There is a difference between streamlining a system and squeezing every ounce of profit out of it. There is always a cost to cuts, and determining whether the cost is worth it depends on whether your focus is patients or profits.

This is precisely the dynamic that has played out in Alberta’s long-term care facilities.

The question of whether health care should be delivered publicly or privately has no clear answer.

Jason Sutherland,

Centre for Health Services and Policy Research, UBC

A 2013 study by the University of Alberta’s Parkland Institute found that “for-profit elder care is inferior to care provided publicly or by a not-for-profit agency.” In May, AHS had to take over control of a private Calgary seniors' home with a COVID-19 outbreak that repeatedly failed to meet acceptable standards of care.

And in eastern Ontario, 83% of COVID-19 deaths in long-term care have been in for-profit facilities—an ominous number considering that the vast majority of Canada’s total COVID-19 deaths have been in long-term care.

All of this seems to make a strong case not for further privatization but for reinvestment in public health care.

It’s all our choice

But the fight over private versus public delivery within a single-payer system is the wrong one to be having, according to Jason Sutherland, a professor in the Centre for Health Services and Policy Research at the University of British Columbia.

“The question of whether health care should be delivered publicly or privately has no clear answer,” he said, at least according to evidence about health outcomes and overall cost.

Sutherland advocates for a more holistic approach to health-care policy.

Sutherland proposes a different question, “Should we be expanding the role of the public funder into mental health and social care?”

Sutherland advocates for a more holistic approach to health-care policy, such as bringing mental health, dental, vision and pharmacare under the single-payer umbrella. Only 67% of Canadians have some form of supplementary private health care to cover those services—the rest pay out of pocket or, worse, go without care.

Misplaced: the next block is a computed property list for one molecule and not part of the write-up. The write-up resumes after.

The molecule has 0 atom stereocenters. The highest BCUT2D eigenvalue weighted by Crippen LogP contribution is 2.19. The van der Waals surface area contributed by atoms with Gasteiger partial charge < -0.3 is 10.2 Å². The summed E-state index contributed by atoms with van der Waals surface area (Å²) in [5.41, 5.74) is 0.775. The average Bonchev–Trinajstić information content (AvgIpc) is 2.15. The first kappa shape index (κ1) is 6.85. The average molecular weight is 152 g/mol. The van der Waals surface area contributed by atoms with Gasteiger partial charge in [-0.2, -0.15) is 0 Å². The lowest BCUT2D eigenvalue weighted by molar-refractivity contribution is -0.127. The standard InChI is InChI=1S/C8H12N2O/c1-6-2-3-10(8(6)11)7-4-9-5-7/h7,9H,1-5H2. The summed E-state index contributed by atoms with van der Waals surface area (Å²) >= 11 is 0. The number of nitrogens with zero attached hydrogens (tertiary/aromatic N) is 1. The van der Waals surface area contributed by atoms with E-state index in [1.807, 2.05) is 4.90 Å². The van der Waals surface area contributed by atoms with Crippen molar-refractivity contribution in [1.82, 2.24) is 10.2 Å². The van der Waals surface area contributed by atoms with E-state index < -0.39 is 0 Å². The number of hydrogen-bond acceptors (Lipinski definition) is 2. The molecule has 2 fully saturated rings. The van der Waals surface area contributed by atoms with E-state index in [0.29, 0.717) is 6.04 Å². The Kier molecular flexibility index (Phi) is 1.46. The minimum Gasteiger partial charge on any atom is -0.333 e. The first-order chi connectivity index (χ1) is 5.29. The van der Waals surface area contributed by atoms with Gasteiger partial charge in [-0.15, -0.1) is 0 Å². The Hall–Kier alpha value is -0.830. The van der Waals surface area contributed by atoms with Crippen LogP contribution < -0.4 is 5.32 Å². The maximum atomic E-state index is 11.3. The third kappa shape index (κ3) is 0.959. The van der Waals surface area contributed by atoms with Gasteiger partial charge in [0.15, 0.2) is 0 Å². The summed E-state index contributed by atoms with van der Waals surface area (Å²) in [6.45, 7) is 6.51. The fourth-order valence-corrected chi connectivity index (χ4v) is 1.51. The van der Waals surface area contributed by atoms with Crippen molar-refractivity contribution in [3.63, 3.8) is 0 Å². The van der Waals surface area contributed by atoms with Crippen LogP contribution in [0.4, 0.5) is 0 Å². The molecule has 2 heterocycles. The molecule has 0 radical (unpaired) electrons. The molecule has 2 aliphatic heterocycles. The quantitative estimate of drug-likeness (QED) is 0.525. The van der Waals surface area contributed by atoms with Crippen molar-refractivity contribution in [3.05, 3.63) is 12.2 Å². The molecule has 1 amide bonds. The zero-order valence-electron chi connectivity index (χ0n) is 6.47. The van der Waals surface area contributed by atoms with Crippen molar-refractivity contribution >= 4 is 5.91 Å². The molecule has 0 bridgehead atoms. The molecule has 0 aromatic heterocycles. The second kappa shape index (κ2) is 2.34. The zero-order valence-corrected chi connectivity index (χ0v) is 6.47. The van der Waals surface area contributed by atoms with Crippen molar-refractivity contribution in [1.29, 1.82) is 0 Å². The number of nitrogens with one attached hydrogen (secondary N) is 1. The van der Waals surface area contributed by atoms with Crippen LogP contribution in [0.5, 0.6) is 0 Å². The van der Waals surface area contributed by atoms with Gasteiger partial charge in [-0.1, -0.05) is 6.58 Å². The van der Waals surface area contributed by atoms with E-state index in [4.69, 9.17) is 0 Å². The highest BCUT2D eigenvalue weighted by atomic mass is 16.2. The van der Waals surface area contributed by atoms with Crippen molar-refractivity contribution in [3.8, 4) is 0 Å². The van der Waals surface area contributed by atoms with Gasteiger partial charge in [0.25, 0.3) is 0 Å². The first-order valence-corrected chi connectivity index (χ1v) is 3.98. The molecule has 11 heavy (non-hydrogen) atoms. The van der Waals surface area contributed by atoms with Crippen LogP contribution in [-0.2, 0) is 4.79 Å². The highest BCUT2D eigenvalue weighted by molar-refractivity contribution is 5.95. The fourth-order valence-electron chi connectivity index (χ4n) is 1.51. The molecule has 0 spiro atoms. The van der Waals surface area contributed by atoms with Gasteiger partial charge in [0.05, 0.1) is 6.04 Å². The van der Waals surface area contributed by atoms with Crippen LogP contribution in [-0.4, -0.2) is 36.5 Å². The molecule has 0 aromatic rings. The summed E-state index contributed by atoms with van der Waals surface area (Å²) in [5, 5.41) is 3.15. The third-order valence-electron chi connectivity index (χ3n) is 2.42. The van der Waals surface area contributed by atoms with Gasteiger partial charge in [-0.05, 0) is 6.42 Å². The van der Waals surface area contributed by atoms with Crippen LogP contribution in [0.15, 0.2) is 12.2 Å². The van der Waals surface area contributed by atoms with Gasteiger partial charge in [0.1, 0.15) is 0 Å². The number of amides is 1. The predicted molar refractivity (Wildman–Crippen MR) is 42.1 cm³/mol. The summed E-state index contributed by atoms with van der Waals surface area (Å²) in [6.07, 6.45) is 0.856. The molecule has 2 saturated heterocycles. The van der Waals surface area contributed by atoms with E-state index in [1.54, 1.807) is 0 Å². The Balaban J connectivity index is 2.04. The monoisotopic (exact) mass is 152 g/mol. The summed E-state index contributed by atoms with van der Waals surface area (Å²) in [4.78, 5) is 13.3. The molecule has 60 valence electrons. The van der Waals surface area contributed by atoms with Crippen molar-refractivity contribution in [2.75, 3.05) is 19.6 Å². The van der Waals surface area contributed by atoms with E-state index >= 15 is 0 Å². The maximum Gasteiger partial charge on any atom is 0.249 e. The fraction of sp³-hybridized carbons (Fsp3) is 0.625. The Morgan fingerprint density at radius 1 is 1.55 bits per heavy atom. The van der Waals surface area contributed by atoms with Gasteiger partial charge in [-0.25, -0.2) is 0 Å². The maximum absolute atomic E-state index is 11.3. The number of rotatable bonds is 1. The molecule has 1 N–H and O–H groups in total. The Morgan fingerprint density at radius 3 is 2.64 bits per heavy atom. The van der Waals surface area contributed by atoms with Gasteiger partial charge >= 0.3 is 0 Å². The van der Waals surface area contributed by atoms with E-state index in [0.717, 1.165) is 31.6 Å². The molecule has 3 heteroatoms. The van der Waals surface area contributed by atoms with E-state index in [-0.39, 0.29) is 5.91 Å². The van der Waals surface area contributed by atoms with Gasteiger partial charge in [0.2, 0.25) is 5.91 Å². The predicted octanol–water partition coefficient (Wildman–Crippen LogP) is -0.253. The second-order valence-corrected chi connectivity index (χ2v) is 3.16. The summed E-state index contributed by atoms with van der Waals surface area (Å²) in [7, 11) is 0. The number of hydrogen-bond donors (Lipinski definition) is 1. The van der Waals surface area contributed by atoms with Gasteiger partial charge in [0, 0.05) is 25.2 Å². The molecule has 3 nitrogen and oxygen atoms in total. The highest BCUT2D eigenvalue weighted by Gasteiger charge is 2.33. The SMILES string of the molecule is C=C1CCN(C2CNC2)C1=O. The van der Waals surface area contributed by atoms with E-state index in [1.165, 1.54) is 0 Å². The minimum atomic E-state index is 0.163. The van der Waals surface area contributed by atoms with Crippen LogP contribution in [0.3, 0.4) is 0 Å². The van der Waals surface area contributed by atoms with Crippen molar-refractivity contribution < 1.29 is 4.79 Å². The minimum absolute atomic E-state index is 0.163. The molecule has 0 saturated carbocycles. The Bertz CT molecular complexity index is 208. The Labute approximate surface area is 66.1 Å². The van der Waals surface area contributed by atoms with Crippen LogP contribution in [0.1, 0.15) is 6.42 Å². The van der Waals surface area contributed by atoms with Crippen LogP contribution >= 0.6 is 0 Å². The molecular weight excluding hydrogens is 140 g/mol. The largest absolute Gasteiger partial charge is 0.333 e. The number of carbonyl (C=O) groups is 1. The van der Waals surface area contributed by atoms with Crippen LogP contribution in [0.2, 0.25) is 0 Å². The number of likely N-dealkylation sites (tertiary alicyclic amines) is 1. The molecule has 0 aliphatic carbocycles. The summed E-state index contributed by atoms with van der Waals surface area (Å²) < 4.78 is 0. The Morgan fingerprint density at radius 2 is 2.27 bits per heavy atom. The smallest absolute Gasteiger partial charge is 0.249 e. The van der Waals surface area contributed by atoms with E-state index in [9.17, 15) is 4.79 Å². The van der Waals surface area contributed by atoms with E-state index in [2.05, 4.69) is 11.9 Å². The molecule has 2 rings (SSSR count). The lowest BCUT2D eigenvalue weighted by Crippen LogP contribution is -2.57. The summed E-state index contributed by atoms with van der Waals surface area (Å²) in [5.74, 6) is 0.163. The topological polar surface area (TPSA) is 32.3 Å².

The result is increased public costs resulting from that lack of care, whether in the form of emergency-room visits, other public health care, or the costs associated with untreated mental illness, such as homelessness or inflated police budgets.

“If one were to focus on what the health care programs are trying to achieve, one might say: Why do we have [separate] ministries of health and ministries of social care?” Sutherland said. “Why wouldn’t we look at people’s food security, housing, mental health and physical health all together?”

“These seem to be artificial boundaries.”

Inadequate physical and social infrastructure is the cost of maintaining ludicrously low taxes.

Protestations that Alberta can’t afford increased health-care spending are akin to cries that the province can’t afford anything right now. And the same reply applies: it’s our choice.

Alberta is the only province that chooses to forego revenue from a sales tax; our inadequate physical and social infrastructure is the cost of maintaining ludicrously low taxes (which we cut nevertheless) despite the highest average income in Canada; and we continue to tie our economic recovery to the fossil fuel industry, which was a bad idea 20 years ago and an even worse one now.

There is more than one path forward, and any attempt by the UCP to justify aggressive moves on health care by pointing to empty public coffers and a broken economy is disingenuous.

Their hand may be forced by circumstance, but they are choosing the direction in which it moves.

Taylor Lambert is the Alberta politics writer for The Sprawl.

Help us hire another journalist—and get our new zine!